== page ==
The USC Thornton community is mourning the loss of internationally celebrated drummer Leon “Ndugu” Chancler, who has taught in the school’s Jazz Studies and Popular Music programs since 1995. Chancler passed away on Saturday at the age of 65 after a battle with cancer.
Chancler was widely celebrated for his performances on Michael Jackson’s 1982 Thriller album, most notably on “Billy Jean,” and he received a GRAMMY nomination for co-writing the song “Let It Whip” in the same year. Over six decades, Chancler also performed and recorded with Frank Sinatra, Miles Davis, Herbie Hancock, Thelonious Monk, James Brown, Weather Report, Santana, Tina Turner, Patrice Rushen, and Kenny Rogers, among many others.
A percussionist, composer, producer, and clinician, Chancler graduated from California State University, Dominguez Hills with a degree in music education and remained committed to teaching his craft through 23 years as a beloved adjunct assistant professor in USC Thornton’s Contemporary Music Division.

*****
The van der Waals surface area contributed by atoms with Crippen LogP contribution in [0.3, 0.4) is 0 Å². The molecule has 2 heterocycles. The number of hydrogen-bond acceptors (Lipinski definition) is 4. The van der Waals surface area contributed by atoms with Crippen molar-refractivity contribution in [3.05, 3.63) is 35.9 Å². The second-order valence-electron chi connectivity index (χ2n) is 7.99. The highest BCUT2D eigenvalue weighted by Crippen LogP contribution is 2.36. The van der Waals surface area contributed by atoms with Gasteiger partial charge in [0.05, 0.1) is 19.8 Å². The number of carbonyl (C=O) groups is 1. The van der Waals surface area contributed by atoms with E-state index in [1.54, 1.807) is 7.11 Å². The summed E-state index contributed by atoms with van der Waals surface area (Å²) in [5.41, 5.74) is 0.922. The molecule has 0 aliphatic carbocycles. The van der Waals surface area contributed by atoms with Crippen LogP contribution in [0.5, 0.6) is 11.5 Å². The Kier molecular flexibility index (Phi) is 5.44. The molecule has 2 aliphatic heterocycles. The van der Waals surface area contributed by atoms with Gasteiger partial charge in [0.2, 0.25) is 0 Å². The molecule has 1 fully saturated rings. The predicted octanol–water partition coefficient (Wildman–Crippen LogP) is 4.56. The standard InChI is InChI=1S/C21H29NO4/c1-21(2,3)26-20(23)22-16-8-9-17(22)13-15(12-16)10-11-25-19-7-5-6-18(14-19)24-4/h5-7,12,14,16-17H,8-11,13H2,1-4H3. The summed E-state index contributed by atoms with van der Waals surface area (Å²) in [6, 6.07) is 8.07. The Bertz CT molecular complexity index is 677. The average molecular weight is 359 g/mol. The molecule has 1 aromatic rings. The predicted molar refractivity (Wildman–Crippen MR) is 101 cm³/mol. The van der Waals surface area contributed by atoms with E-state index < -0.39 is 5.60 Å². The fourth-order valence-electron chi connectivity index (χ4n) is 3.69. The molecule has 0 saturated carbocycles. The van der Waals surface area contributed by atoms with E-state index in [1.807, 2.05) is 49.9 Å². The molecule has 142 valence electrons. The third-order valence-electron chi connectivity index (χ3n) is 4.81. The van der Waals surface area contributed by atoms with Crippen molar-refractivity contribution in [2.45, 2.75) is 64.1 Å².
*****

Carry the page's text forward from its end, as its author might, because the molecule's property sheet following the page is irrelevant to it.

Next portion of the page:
“When one becomes a musician, one is not just a drummer or a composer. You train to be diverse. You train to arrange, write, play and produce,” Chancler said in 2012. “All of it goes together for me. I simply call myself a musician and these are all just things I do.”
Robert Cutietta, Dean of USC Thornton, reflected on Chancler’s extraordinary contributions to the school. “As the first and only drum set teacher in the Popular Music program, he was fundamental in creating the musical and professional climate in that department,” Cutietta said. “We will miss his smile, optimism, and ‘can-do’ attitude. Our students will miss his dedicated teaching and mentoring personality. He was dedicated to the Thornton School and his students until the end.”
USC Thornton will announce plans to celebrate Ndugu Chancler’s life and legacy as details are confirmed.